I learned of Lena Dunham due to the controversy surrounding her book. Controversy is a good thing, it got me interested in her show and her book. The show "Girls" is not my kind of thing so after three episodes I stopped watching. The book, which was given to me as a gift, I have enjoyed. It has taken me five months to finish it. I would come across something and have to think on it for a very long time. This book is an interesting piece of ramblings put together. To put my thoughts together for it, I thought I would share some of the pieces that had me reflecting for a while before I could move on.
"When I'm playing a character, I am never allowed to explicitly state the takeaway message of the scenes I'm performing - after all, part of the dramatic conflict is that the person I'm portraying doesn't really know it yet. So let me do it here: I thought I was smart enough, practical enough, to separate what Joaquin said I was from what I knew I was. The way I saw it, I was fully capable of being treated with indifference that bordered on disdain while maintaining a strong sense of self-respect. I obeyed his commands, sure that I could fulfill this role while still protecting the sacred place inside of me that knew I deserved more. Different. Better.
But that isn't how it works. When someone shows you how little you mean to them and you keep coming back for more, before you know it you start to mean less to yourself."
I can do related to this sense of playing a character. It's very much like my Living a Fraudulent Life post, I lived lies until I believed those lies and now is the slow healing from the damage my lies caused.
"I began to sob. Not because I didn't want her to be gay - in truth, it worked perfectly with my embarrassing image of myself as the quirkiest girl on the block, hence my recurring suggestion that my parents foster a child from a third world background. No, I was crying because I was suddenly flooded with an understanding of how little I really knew: about her pains, her secrets, the fantasies that played in her head when she lay in bed at night. Her inner life."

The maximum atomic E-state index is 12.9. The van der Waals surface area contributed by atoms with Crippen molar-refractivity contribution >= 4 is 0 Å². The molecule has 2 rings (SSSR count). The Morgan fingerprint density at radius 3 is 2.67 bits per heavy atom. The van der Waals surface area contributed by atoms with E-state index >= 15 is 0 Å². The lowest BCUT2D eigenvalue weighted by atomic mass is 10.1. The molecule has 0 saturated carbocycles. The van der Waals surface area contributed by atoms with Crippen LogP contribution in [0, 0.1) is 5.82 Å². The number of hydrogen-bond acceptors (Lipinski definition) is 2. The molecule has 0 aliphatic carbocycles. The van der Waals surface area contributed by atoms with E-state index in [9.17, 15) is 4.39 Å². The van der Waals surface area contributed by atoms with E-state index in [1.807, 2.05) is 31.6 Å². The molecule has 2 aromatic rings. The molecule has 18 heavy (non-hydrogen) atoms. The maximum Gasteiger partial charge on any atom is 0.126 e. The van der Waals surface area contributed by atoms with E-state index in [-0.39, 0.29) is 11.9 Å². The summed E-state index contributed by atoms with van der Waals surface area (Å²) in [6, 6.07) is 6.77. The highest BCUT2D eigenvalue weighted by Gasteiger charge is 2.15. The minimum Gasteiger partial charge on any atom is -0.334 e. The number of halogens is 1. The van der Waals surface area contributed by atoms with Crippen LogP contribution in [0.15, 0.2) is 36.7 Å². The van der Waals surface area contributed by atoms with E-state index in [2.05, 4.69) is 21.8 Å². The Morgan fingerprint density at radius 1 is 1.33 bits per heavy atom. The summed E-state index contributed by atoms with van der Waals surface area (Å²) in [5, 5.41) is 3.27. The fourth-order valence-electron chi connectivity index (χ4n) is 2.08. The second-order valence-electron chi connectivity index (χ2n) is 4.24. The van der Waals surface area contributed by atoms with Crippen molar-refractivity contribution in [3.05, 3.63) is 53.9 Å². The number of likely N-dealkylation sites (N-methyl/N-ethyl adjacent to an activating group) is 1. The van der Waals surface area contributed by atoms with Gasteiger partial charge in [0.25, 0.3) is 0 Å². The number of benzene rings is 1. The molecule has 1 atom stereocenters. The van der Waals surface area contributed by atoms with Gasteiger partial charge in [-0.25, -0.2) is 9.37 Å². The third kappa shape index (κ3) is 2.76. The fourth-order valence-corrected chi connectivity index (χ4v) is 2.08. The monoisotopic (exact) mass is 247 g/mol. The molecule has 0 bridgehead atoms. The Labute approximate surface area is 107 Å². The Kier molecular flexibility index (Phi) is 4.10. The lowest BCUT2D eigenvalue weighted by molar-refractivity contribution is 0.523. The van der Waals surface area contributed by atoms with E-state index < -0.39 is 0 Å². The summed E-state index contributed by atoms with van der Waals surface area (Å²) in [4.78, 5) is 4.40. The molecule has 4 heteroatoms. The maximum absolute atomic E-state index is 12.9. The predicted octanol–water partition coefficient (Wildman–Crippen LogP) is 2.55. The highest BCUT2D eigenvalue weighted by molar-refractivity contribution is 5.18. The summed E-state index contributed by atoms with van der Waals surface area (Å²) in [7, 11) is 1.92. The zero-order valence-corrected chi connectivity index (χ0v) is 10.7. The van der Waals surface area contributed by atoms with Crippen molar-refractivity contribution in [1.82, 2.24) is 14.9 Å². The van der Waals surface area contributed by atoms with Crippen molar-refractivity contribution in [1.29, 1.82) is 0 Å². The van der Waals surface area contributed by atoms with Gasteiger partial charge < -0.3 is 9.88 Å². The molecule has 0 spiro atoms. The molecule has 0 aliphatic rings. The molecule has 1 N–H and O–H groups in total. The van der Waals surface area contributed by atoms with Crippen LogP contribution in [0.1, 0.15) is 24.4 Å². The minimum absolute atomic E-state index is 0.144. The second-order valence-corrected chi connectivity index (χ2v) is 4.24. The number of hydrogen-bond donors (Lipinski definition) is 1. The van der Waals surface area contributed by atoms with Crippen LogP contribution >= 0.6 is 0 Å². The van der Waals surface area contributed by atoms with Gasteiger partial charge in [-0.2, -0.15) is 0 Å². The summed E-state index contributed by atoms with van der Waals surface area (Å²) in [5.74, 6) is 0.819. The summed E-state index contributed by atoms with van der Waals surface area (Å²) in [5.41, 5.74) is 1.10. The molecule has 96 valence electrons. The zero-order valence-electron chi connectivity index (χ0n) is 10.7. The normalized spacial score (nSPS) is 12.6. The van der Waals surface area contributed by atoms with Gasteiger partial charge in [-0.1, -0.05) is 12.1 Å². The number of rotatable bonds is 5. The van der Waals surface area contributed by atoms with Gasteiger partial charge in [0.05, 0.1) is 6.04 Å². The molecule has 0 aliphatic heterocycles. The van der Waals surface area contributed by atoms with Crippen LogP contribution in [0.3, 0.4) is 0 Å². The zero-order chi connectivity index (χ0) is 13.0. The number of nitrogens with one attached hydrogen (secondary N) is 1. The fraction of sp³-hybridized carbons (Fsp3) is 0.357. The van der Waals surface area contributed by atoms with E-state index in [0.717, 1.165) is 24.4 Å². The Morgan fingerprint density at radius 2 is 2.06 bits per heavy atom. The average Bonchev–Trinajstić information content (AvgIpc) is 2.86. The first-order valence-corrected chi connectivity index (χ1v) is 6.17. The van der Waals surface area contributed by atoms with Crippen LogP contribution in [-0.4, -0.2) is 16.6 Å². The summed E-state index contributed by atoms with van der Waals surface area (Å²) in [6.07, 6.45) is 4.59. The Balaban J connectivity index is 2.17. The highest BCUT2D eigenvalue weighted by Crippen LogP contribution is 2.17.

This paragraph is in relation to her sister and while my sister is not gay (quite the opposite actually), I can really relate. In the past 8 months I have reconnected with my sister and this is very much how I have felt. Lena Dunham just put it allot more eloquently than I ever could.
"First, she explains some basic "facts" about the mother-daughter relationship. (You are her possession, but you are also a person.") Next, she tells me that we've both behaved in perfectly understandable, if unpleasant ways. ("I get it" is a favorite phrase.) "So," she concludes. "This is actually a chance to reach the next phase of your bond if you will let it be. I know that you can come out of this stronger than before if you can tell her, 'You're my mother, and I need you, but in a different way than before. Please let us change, together.' "
And lastly, the dynamics of relearning how to have a relationship with my parents. To look at every serious conversation whether it ends good or bad, it's good to know we can come out stronger than before. Because that last line is true.
Have you read Lena Dunham's book? If so what are your thoughts?? If you haven't, is it something that would interest you and what are your thoughts on what I've shared??